Soil and grain

Soil and grain was a common political term in East Asia for the state. Altars of soil and grain were constructed alongside ancestral altars. Local kings performed ceremonies of soil and grain to affirm their sovereignty at Beijing Shejitan and Se ...

                                               

Speaker of the senate

Speaker of the Senate is a title given to the presiding officer of the Senate in a small number of jurisdictions and mainly amongst English-speaking countries. Speaker of the Franklin Senate; the bicameral legislative branch of the defunct "Lost ...

                                               

State of emergency

A state of emergency is a situation in which a government is empowered to perform actions or impose policies that it would normally not be permitted to undertake. A government can declare such a state during a natural disaster, medical pandemics/ ...

                                               

Syrian Salvation Government

The Syrian Salvation Government is a de facto alternative government of the Syrian Opposition, seated within Idlib Governorate. The General Conference, concluded on 11 September 2017, formed a constituent assembly and named a new prime minister. ...

                                               

Theocracy

Theocracy is a form of government in which God or a deity of some type is recognized as the supreme ruling authority, giving divine guidance to human intermediaries that manage the day to day affairs of the government.

                                               

Tribal chief

Tribal societies with social stratification under a single or dual leader emerged in the Neolithic period out of earlier tribal structures with little stratification, and they remained prevalent throughout the Iron Age. In the case of indigenous ...

                                               

Vote trading

Vote trading is the practice of voting in the manner another person wishes on a bill, position on a more general issue, or favored candidate in exchange for the other persons vote in the manner one wishes on another position, proposal, or candida ...

                                               

Health

The meaning of health has evolved over time. In keeping with the biomedical perspective, early definitions of health focused on the theme of the bodys ability to function; health was seen as a state of normal function that could be disrupted from ...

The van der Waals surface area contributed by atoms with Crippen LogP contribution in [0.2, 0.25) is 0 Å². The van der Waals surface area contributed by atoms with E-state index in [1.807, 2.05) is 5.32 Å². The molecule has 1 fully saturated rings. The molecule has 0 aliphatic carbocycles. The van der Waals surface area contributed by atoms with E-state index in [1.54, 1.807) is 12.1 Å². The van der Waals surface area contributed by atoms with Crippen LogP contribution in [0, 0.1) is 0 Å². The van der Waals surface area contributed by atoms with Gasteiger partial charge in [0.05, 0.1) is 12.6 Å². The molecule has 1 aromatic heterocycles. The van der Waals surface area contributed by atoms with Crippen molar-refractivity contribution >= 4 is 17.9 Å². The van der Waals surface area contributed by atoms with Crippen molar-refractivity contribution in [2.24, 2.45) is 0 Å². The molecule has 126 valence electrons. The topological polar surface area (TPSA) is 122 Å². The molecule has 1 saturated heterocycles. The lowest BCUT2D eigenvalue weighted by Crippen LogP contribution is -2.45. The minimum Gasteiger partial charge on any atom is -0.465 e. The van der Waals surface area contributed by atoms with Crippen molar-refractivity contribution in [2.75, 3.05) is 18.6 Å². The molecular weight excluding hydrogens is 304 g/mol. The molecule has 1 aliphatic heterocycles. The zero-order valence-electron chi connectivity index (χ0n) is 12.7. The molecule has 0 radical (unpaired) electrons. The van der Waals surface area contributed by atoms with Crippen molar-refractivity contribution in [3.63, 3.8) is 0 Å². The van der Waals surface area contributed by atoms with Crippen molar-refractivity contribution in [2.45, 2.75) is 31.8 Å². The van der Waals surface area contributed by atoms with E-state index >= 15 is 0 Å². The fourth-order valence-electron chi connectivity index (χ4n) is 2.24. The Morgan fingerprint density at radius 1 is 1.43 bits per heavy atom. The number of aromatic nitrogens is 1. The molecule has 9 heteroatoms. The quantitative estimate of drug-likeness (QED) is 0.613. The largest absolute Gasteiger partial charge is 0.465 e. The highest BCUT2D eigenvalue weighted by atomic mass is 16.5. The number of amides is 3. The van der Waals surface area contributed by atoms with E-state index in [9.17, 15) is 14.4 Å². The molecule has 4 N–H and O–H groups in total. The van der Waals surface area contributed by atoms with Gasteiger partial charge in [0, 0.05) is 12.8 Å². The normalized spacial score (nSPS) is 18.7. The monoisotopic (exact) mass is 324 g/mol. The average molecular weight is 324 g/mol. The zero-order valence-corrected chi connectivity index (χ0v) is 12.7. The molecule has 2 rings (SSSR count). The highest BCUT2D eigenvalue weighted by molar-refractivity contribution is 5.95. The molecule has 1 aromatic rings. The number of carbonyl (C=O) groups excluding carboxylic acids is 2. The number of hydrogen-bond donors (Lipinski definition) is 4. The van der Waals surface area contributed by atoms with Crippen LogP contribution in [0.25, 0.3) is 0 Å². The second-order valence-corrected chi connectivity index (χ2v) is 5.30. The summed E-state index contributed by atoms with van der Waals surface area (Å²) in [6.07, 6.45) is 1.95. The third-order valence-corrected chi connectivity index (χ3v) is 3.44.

An apple a day keeps the doctor away

"An apple a day keeps the doctor away" is a common English-language proverb of Welsh origin. There is no scientific evidence that eating an apple a day has any significant health effect.

                                               

Healing

Healing is the process of the restoration of health from an unbalanced, diseased, damaged or unvitalized organism. The result of healing can be to cure the cause of a health challenge, but one can grow without being cured or heal without "a cure" ...

                                               

Health hazard

                                               

Health survival paradox

The male-female health-survival paradox, also known as the morbidity-mortality paradox or gender paradox, is the phenomenon in which women experience more medical conditions and disability during their lives, but they unexpectedly live longer tha ...

                                               

Single-use medical devices

Single-use medical devices include any medical equipment, instrument or apparatus having the ability to only be used once in a hospital or clinic and then disposed. The Food and Drug Administration defines this as any device entitled by its manuf ...

                                               

Human behavior

Human behavior is the response of individuals or groups of humans to internal and external stimuli. It refers to the array of every physical action and observable emotion associated with individuals, as well as the human race. While specific trai ...

                                               

Human ethology

Human ethology is the study of human behavior. Ethology as a discipline is generally thought of as a sub-category of biology, though psychological theories have been developed based on ethological ideas. The bridging between biological sciences a ...

                                               

1% rule (Internet culture)

In Internet culture, the 1% rule is a rule of thumb pertaining to participation in an internet community, stating that only 1% of the users of a website add content, while the other 99% of the participants only lurk. Variants include the 1–9–90 r ...

                                               

Accismus

Accismus is a feigned refusal of something earnestly desired. The 1823 Encyclopædia Britannica writes that accismus may sometimes be considered a virtue, sometimes a vice. The Latin term comes from the Greek word is "ἀκκισμός", which, according t ...

                                               

Action assembly theory